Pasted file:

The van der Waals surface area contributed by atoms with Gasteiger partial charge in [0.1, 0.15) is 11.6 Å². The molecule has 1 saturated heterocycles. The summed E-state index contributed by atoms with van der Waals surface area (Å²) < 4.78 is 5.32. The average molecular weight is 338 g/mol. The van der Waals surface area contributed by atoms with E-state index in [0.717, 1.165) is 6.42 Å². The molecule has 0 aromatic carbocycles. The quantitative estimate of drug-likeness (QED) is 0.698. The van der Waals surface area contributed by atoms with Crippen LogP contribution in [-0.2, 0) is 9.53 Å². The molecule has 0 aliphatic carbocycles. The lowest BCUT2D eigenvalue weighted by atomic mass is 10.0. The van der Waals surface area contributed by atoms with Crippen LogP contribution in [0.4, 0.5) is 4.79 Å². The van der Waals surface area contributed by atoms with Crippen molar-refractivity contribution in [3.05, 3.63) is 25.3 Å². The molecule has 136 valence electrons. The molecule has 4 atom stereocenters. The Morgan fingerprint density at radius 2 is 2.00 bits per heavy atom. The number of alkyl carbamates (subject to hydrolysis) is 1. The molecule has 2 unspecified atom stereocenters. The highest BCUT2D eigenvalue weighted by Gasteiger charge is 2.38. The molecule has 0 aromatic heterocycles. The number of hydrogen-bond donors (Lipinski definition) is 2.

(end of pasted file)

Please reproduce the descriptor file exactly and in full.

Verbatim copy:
The van der Waals surface area contributed by atoms with Gasteiger partial charge in [0.1, 0.15) is 11.6 Å². The molecule has 1 saturated heterocycles. The summed E-state index contributed by atoms with van der Waals surface area (Å²) < 4.78 is 5.32. The average molecular weight is 338 g/mol. The van der Waals surface area contributed by atoms with E-state index in [0.717, 1.165) is 6.42 Å². The molecule has 0 aromatic carbocycles. The quantitative estimate of drug-likeness (QED) is 0.698. The van der Waals surface area contributed by atoms with Crippen LogP contribution in [-0.2, 0) is 9.53 Å². The molecule has 0 aliphatic carbocycles. The lowest BCUT2D eigenvalue weighted by atomic mass is 10.0. The van der Waals surface area contributed by atoms with Crippen LogP contribution in [0.4, 0.5) is 4.79 Å². The van der Waals surface area contributed by atoms with Crippen molar-refractivity contribution in [3.05, 3.63) is 25.3 Å². The molecule has 136 valence electrons. The molecule has 4 atom stereocenters. The Morgan fingerprint density at radius 2 is 2.00 bits per heavy atom. The number of alkyl carbamates (subject to hydrolysis) is 1. The molecule has 2 unspecified atom stereocenters. The highest BCUT2D eigenvalue weighted by Gasteiger charge is 2.38. The molecule has 0 aromatic heterocycles. The number of hydrogen-bond donors (Lipinski definition) is 2.